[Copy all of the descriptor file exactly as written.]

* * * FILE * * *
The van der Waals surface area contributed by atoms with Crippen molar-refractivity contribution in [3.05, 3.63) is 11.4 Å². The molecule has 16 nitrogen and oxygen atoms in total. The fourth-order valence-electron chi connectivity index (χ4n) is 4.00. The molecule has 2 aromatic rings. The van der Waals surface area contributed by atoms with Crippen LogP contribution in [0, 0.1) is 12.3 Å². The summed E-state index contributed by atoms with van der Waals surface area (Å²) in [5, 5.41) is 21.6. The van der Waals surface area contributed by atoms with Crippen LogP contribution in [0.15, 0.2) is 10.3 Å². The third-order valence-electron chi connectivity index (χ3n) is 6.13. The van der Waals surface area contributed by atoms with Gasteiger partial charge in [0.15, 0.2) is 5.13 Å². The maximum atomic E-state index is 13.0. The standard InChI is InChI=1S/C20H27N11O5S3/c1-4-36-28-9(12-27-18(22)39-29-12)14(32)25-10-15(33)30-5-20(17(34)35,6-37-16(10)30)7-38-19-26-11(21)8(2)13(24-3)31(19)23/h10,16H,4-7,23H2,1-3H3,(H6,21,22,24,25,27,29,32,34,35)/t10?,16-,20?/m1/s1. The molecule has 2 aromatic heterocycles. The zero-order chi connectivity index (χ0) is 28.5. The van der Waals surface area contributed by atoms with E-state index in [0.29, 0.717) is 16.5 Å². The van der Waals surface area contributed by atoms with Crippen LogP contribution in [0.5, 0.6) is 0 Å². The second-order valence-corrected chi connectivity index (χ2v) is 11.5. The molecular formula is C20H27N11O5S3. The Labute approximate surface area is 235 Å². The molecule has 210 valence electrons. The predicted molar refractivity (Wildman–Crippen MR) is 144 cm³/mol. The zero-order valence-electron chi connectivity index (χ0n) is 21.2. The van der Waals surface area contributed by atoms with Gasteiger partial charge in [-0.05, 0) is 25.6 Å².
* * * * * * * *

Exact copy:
The van der Waals surface area contributed by atoms with Crippen molar-refractivity contribution in [3.05, 3.63) is 11.4 Å². The molecule has 16 nitrogen and oxygen atoms in total. The fourth-order valence-electron chi connectivity index (χ4n) is 4.00. The molecule has 2 aromatic rings. The van der Waals surface area contributed by atoms with Crippen LogP contribution in [0, 0.1) is 12.3 Å². The summed E-state index contributed by atoms with van der Waals surface area (Å²) in [5, 5.41) is 21.6. The van der Waals surface area contributed by atoms with Crippen LogP contribution in [0.15, 0.2) is 10.3 Å². The third-order valence-electron chi connectivity index (χ3n) is 6.13. The van der Waals surface area contributed by atoms with Gasteiger partial charge in [0.15, 0.2) is 5.13 Å². The maximum atomic E-state index is 13.0. The standard InChI is InChI=1S/C20H27N11O5S3/c1-4-36-28-9(12-27-18(22)39-29-12)14(32)25-10-15(33)30-5-20(17(34)35,6-37-16(10)30)7-38-19-26-11(21)8(2)13(24-3)31(19)23/h10,16H,4-7,23H2,1-3H3,(H6,21,22,24,25,27,29,32,34,35)/t10?,16-,20?/m1/s1. The molecule has 2 aromatic heterocycles. The zero-order chi connectivity index (χ0) is 28.5. The van der Waals surface area contributed by atoms with E-state index in [0.29, 0.717) is 16.5 Å². The van der Waals surface area contributed by atoms with Crippen LogP contribution in [0.5, 0.6) is 0 Å². The second-order valence-corrected chi connectivity index (χ2v) is 11.5. The molecular formula is C20H27N11O5S3. The Labute approximate surface area is 235 Å². The molecule has 210 valence electrons. The predicted molar refractivity (Wildman–Crippen MR) is 144 cm³/mol. The zero-order valence-electron chi connectivity index (χ0n) is 21.2. The van der Waals surface area contributed by atoms with Gasteiger partial charge in [-0.05, 0) is 25.6 Å².